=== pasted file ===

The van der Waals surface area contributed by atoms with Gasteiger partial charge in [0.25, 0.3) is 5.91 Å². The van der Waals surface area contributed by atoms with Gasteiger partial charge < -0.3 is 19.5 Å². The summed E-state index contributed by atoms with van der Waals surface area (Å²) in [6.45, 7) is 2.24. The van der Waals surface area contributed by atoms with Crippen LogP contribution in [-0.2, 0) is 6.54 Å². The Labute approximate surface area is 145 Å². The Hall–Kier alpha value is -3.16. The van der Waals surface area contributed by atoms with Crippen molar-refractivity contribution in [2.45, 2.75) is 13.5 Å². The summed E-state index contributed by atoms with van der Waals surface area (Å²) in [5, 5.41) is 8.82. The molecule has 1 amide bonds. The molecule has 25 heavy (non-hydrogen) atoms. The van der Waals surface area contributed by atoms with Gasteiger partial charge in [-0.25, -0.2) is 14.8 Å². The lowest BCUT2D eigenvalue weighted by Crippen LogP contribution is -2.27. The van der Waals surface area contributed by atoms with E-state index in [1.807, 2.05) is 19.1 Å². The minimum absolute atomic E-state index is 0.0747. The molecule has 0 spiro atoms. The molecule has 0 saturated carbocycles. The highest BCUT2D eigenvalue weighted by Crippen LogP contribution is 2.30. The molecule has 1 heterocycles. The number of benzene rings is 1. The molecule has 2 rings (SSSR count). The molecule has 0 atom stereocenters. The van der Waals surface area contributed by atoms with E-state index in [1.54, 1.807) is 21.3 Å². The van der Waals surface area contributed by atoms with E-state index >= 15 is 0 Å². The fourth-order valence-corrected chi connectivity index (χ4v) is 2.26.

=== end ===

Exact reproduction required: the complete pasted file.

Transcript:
The van der Waals surface area contributed by atoms with Gasteiger partial charge in [0.25, 0.3) is 5.91 Å². The van der Waals surface area contributed by atoms with Gasteiger partial charge < -0.3 is 19.5 Å². The summed E-state index contributed by atoms with van der Waals surface area (Å²) in [6.45, 7) is 2.24. The van der Waals surface area contributed by atoms with Crippen LogP contribution in [-0.2, 0) is 6.54 Å². The Labute approximate surface area is 145 Å². The Hall–Kier alpha value is -3.16. The van der Waals surface area contributed by atoms with Crippen molar-refractivity contribution in [2.45, 2.75) is 13.5 Å². The summed E-state index contributed by atoms with van der Waals surface area (Å²) in [5, 5.41) is 8.82. The molecule has 1 amide bonds. The molecule has 25 heavy (non-hydrogen) atoms. The van der Waals surface area contributed by atoms with Gasteiger partial charge in [-0.25, -0.2) is 14.8 Å². The lowest BCUT2D eigenvalue weighted by Crippen LogP contribution is -2.27. The van der Waals surface area contributed by atoms with E-state index in [1.807, 2.05) is 19.1 Å². The minimum absolute atomic E-state index is 0.0747. The molecule has 0 spiro atoms. The molecule has 0 saturated carbocycles. The highest BCUT2D eigenvalue weighted by Crippen LogP contribution is 2.30. The molecule has 1 heterocycles. The number of benzene rings is 1. The molecule has 2 rings (SSSR count). The molecule has 0 atom stereocenters. The van der Waals surface area contributed by atoms with E-state index in [1.54, 1.807) is 21.3 Å². The van der Waals surface area contributed by atoms with E-state index >= 15 is 0 Å². The fourth-order valence-corrected chi connectivity index (χ4v) is 2.26.